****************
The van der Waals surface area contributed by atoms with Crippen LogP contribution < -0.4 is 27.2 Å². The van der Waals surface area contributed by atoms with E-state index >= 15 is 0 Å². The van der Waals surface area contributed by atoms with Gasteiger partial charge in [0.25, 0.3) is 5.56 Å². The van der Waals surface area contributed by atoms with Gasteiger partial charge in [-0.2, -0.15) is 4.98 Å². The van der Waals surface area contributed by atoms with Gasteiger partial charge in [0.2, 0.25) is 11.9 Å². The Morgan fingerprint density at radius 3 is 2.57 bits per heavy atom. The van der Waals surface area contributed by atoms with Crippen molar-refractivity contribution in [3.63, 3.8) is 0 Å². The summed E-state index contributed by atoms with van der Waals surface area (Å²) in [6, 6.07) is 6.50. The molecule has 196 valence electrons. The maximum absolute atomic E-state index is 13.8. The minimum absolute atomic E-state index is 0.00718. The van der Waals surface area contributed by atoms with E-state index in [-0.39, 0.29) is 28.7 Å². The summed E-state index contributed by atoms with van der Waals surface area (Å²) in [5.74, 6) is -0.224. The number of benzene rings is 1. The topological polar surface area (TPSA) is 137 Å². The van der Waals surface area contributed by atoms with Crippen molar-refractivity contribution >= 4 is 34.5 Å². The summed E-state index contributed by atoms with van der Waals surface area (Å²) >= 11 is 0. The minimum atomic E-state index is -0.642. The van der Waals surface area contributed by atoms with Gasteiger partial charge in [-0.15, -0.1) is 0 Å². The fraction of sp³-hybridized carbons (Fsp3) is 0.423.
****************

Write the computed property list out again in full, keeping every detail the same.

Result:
The van der Waals surface area contributed by atoms with Crippen LogP contribution < -0.4 is 27.2 Å². The van der Waals surface area contributed by atoms with E-state index >= 15 is 0 Å². The van der Waals surface area contributed by atoms with Gasteiger partial charge in [0.25, 0.3) is 5.56 Å². The van der Waals surface area contributed by atoms with Gasteiger partial charge in [-0.2, -0.15) is 4.98 Å². The van der Waals surface area contributed by atoms with Gasteiger partial charge in [0.2, 0.25) is 11.9 Å². The Morgan fingerprint density at radius 3 is 2.57 bits per heavy atom. The van der Waals surface area contributed by atoms with Crippen molar-refractivity contribution in [3.63, 3.8) is 0 Å². The summed E-state index contributed by atoms with van der Waals surface area (Å²) in [6, 6.07) is 6.50. The molecule has 196 valence electrons. The maximum absolute atomic E-state index is 13.8. The minimum absolute atomic E-state index is 0.00718. The van der Waals surface area contributed by atoms with E-state index in [-0.39, 0.29) is 28.7 Å². The summed E-state index contributed by atoms with van der Waals surface area (Å²) in [5.74, 6) is -0.224. The number of benzene rings is 1. The topological polar surface area (TPSA) is 137 Å². The van der Waals surface area contributed by atoms with Crippen molar-refractivity contribution >= 4 is 34.5 Å². The summed E-state index contributed by atoms with van der Waals surface area (Å²) >= 11 is 0. The minimum atomic E-state index is -0.642. The van der Waals surface area contributed by atoms with Gasteiger partial charge in [-0.15, -0.1) is 0 Å². The fraction of sp³-hybridized carbons (Fsp3) is 0.423.